Not enough attention is given to the growth of search in markets other than the U.S. or the U.K., which means that marketers are less aware of the phenomenal opportunities open to them in global markets. International search is seeing strong growth.
Google’s announcement of a 7 percent increase in profits for the third quarter of 2009 was pretty good, but some analysis is warranted to dig in and find out what those figures really tell us.
Let’s start by looking at the annualized figures split out into U.S., U.K., and international.
The chart shows that not much has actually changed since the last announcement. It looks pretty much the same as one of my previous column, “Use International Search Marketing — Just Like Google!“
The levels of growth are much lower than they were just a year ago, when many search marketers thought it would go on forever.
The annualized growth rate of Google in the U.S. increased by 0.18 percent, which is OK but not quite a “recession is over” kind of statement. In the U.K., the improvement was better (2.2 percent), but that isn’t an improvement in growth — that’s a decline in the rate of reduction. Even international didn’t produce a stellar improvement at just 1.3 percent, although that’s on top of the 12.6 percent growth we reported last time.
A closer look, however, reveals more interesting findings.
The picture is somewhat more complex. There should be no seasonal effects in these figures because we’re comparing the same quarter this year with the same quarter last year. We can’t say, however, that currency hasn’t played a particular role.
Relatively speaking, the U.K. saw good improvement from where it was, though still not even standing still in terms of growth (i.e., spend is still going a little backwards). In the U.S., after a pretty flat second quarter, things picked up again — though the rate of growth was still actually behind quarter one. International had a lower than average second quarter two (so unlikely to be much currency effect in there), but quarter three has produced strong growth at a rate of 16.2 percent, or more than 5.5 times the rate of growth in the U.S. at the same time.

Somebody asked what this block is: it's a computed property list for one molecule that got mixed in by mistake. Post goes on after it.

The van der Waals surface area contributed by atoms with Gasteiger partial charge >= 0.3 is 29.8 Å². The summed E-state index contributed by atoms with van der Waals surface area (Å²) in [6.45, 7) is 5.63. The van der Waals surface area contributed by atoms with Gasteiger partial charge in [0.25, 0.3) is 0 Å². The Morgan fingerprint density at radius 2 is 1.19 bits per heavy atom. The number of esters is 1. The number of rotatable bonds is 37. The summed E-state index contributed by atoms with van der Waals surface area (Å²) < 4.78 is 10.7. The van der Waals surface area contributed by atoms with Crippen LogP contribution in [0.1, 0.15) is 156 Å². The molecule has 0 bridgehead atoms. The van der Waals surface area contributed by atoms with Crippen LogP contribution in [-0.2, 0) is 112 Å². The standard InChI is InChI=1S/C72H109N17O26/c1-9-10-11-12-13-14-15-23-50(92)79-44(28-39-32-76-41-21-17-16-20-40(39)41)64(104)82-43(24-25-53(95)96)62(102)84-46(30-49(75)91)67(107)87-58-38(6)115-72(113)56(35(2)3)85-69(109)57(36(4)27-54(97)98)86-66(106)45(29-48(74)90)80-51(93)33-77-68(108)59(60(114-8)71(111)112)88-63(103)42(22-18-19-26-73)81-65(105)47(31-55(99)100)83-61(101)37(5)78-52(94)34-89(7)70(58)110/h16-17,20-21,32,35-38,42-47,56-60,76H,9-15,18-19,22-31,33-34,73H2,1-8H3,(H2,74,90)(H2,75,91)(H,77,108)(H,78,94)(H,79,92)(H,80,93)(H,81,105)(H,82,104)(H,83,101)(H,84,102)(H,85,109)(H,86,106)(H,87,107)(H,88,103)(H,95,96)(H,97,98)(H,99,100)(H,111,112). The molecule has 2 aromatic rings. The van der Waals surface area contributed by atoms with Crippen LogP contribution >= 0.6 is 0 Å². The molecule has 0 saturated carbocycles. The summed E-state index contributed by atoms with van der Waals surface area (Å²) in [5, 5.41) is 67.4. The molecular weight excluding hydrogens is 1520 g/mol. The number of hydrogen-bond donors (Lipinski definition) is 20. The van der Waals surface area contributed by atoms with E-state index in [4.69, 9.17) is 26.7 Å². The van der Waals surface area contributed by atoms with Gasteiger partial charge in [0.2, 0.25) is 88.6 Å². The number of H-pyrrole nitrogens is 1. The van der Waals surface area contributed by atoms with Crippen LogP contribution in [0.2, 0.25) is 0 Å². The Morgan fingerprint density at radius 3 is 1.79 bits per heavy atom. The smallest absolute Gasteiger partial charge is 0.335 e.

It would be useful for those of us who work in the international field to have more of a breakdown than this provided by Google. Of course, it’s unlikely that they’ll do that because it could give information to regional competitors, enabling them to compete more effectively on their local turf.
This international growth is most likely to come from markets that have returned to growth, in many cases earlier than expected, such as France, Germany, and Australia. The volume of search advertising could also be growing in Russia and China, but local engines Yandex and Baidu have been performing relatively well, making that less of a prospect. More likely, Google is growing in markets you wouldn’t necessarily expect where they have lower levels of local competition and where the activity of search is still growing.
One thing is clear. Search is a good mirror to the economy — and the opportunities for search marketers globally are still very attractive indeed.